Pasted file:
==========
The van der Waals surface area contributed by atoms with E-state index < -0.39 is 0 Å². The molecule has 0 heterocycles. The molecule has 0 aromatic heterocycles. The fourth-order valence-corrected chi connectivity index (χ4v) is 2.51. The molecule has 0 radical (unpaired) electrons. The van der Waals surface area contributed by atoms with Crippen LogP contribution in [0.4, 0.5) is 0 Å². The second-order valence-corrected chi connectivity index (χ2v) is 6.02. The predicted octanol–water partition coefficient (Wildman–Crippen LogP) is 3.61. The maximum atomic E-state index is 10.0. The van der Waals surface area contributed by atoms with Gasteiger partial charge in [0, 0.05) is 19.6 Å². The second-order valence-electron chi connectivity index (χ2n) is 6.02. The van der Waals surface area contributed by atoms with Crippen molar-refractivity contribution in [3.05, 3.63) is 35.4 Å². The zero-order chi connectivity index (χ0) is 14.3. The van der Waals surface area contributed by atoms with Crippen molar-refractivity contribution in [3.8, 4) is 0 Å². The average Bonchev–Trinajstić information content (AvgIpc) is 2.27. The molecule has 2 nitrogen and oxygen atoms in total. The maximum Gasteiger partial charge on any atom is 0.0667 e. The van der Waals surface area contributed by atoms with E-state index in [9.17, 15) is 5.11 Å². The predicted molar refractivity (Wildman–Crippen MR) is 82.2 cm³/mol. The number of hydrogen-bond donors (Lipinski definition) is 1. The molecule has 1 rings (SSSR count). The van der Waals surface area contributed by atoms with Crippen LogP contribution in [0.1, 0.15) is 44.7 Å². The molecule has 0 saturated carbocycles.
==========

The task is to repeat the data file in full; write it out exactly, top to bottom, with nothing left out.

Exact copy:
The van der Waals surface area contributed by atoms with E-state index < -0.39 is 0 Å². The molecule has 0 heterocycles. The molecule has 0 aromatic heterocycles. The fourth-order valence-corrected chi connectivity index (χ4v) is 2.51. The molecule has 0 radical (unpaired) electrons. The van der Waals surface area contributed by atoms with Crippen LogP contribution in [0.4, 0.5) is 0 Å². The second-order valence-corrected chi connectivity index (χ2v) is 6.02. The predicted octanol–water partition coefficient (Wildman–Crippen LogP) is 3.61. The maximum atomic E-state index is 10.0. The van der Waals surface area contributed by atoms with Gasteiger partial charge in [0, 0.05) is 19.6 Å². The second-order valence-electron chi connectivity index (χ2n) is 6.02. The van der Waals surface area contributed by atoms with Crippen molar-refractivity contribution in [3.05, 3.63) is 35.4 Å². The zero-order chi connectivity index (χ0) is 14.3. The van der Waals surface area contributed by atoms with Crippen molar-refractivity contribution in [3.8, 4) is 0 Å². The average Bonchev–Trinajstić information content (AvgIpc) is 2.27. The molecule has 2 nitrogen and oxygen atoms in total. The maximum Gasteiger partial charge on any atom is 0.0667 e. The van der Waals surface area contributed by atoms with E-state index in [9.17, 15) is 5.11 Å². The predicted molar refractivity (Wildman–Crippen MR) is 82.2 cm³/mol. The number of hydrogen-bond donors (Lipinski definition) is 1. The molecule has 1 rings (SSSR count). The van der Waals surface area contributed by atoms with Crippen LogP contribution in [0.1, 0.15) is 44.7 Å². The molecule has 0 saturated carbocycles.